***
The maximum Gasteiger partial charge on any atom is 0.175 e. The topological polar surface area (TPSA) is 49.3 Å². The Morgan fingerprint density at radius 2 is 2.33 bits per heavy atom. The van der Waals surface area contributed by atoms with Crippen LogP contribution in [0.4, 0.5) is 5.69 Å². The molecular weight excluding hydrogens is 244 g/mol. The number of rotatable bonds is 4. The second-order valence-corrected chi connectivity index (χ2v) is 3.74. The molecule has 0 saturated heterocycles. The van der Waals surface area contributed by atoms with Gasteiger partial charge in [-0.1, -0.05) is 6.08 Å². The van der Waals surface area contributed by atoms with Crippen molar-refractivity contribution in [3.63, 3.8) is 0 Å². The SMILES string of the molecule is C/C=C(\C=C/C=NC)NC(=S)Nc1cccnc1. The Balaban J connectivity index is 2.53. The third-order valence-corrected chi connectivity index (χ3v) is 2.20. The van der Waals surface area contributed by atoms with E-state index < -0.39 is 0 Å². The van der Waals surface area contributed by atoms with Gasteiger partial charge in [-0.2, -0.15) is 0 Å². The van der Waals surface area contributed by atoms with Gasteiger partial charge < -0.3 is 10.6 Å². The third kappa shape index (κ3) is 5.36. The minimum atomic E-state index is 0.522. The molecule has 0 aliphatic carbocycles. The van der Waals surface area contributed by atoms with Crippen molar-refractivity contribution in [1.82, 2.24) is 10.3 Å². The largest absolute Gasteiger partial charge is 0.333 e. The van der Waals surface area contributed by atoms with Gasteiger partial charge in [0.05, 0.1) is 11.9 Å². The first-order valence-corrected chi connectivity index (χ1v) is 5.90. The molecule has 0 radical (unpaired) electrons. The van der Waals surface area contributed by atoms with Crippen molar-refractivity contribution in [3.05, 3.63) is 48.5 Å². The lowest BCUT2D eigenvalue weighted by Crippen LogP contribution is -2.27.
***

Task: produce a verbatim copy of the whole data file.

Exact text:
The maximum Gasteiger partial charge on any atom is 0.175 e. The topological polar surface area (TPSA) is 49.3 Å². The Morgan fingerprint density at radius 2 is 2.33 bits per heavy atom. The van der Waals surface area contributed by atoms with Crippen LogP contribution in [0.4, 0.5) is 5.69 Å². The molecular weight excluding hydrogens is 244 g/mol. The number of rotatable bonds is 4. The second-order valence-corrected chi connectivity index (χ2v) is 3.74. The molecule has 0 saturated heterocycles. The van der Waals surface area contributed by atoms with Gasteiger partial charge in [-0.1, -0.05) is 6.08 Å². The van der Waals surface area contributed by atoms with Crippen molar-refractivity contribution in [3.63, 3.8) is 0 Å². The SMILES string of the molecule is C/C=C(\C=C/C=NC)NC(=S)Nc1cccnc1. The Balaban J connectivity index is 2.53. The third-order valence-corrected chi connectivity index (χ3v) is 2.20. The van der Waals surface area contributed by atoms with E-state index < -0.39 is 0 Å². The van der Waals surface area contributed by atoms with Gasteiger partial charge in [-0.2, -0.15) is 0 Å². The van der Waals surface area contributed by atoms with Gasteiger partial charge < -0.3 is 10.6 Å². The third kappa shape index (κ3) is 5.36. The minimum atomic E-state index is 0.522. The molecule has 0 aliphatic carbocycles. The van der Waals surface area contributed by atoms with Crippen molar-refractivity contribution in [1.82, 2.24) is 10.3 Å². The largest absolute Gasteiger partial charge is 0.333 e. The van der Waals surface area contributed by atoms with Gasteiger partial charge in [0.05, 0.1) is 11.9 Å². The first-order valence-corrected chi connectivity index (χ1v) is 5.90. The molecule has 0 radical (unpaired) electrons. The van der Waals surface area contributed by atoms with Crippen molar-refractivity contribution in [3.05, 3.63) is 48.5 Å². The lowest BCUT2D eigenvalue weighted by Crippen LogP contribution is -2.27.